That juicy salmon steak on your plate may look the same as ever, but the fish has spent about half the growing time compared with its original farmed ancestor which may lead to a host of problems.
Today's Atlantic salmon reaches market size "about twice as fast as those the Norwegians farmed in 1970," according to Eric Hallerman, a fish geneticist at Virginia Tech. And now a new transgenic salmon may once again double growth speeds to four times the original rate.
The latest salmon, created by AquaBounty Technologies, could become the first genetically engineered animal to be approved by the U.S. Food and Drug Administration as food. Both genetically modified fish and farmed fish represent the toxic future of food, many experts now say.
A series of recent FDA panel hearings brought geneticists and fishery managers to the table, along with consumer and environmental advocates in Rockville, Md. The public events aimed to air any concerns about the genetically modified salmon – preferably before they led to alarmed dinner-table discussions in U.S. homes. (Too late, the beast has already been dubbed "frankenfish".)
One expert suggested delaying any approval because of incomplete studies on how such rapid growth affects the health of the fish.
"The FDA said it would continue to monitor how well the fish perform over time," said Craig Altier, a molecular biologist at Cornell University. "I suggested the time to do it would be now, before approval."
The main concerns seem to involve animal welfare rather than direct risks to human health, according to Altier, who is also a member of the FDA's Veterinary Medicine Advisory Committee.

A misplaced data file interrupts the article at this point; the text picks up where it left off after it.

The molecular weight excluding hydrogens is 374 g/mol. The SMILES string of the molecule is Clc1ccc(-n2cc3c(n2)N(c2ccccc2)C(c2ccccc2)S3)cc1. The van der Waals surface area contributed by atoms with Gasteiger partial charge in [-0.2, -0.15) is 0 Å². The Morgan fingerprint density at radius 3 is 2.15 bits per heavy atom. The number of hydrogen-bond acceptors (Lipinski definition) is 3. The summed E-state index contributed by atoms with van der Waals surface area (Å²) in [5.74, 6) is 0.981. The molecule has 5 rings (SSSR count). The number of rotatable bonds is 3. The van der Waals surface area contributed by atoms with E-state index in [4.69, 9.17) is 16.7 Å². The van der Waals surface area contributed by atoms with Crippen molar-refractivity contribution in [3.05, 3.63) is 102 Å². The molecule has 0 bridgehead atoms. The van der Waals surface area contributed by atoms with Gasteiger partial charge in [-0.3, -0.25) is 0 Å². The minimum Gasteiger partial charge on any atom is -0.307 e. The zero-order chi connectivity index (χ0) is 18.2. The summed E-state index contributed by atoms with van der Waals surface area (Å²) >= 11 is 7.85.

Weighing the risks
AquaBounty's Atlantic salmon has additional DNA from both Pacific Chinook salmon and an eel-like fish, which allows it to keep pumping out growth hormone year-round. So while the modified salmon doesn't grow bigger than normal salmon, its hyper-growth rate means that it can go to market sooner
Concerns remain if some of the studies completed by the FDA had been large enough. Altier pointed out that AquaBounty's study on the health of the fish involved groups of just three to six fish, for a total of 120 in all – a puny sampling compared with the hundreds of thousands of salmon that could have been recruited.
Even though routine, the weeding-out of abnormal fish could skew the study results, essentially leaving only positive results to report, albeit unintentionally, Altier said.
"They actually removed the ones that you might worry about," Altier explained. "The numbers that were removed were small, but it gave us great concern."
Many experts argue that farm-raised salmon contain significantly more dioxins and other potentially cancer-causing pollutants than do salmon caught in the wild, says a major study that tested contaminants in fish bought around the world. Salmon farmed in Northern Europe had the most contaminants, followed by North America and Chile. The study blames the feed used on fish farms for concentrating the ocean pollutants.
Marcus Sheldon who operates a conventional fish farm in B.C says that genetically modified salmon could accelerate toxicity levels. "That's just not natural," said Sheldon. "Twice the growth is likely twice the toxicity as well if you consider artifically inflated hormonal levels which we don't know the long term effects of."
Salmon Farm Facts
- A salmon farm is likely to hold 500,000 to 750,000 fish in an area the size of four football fields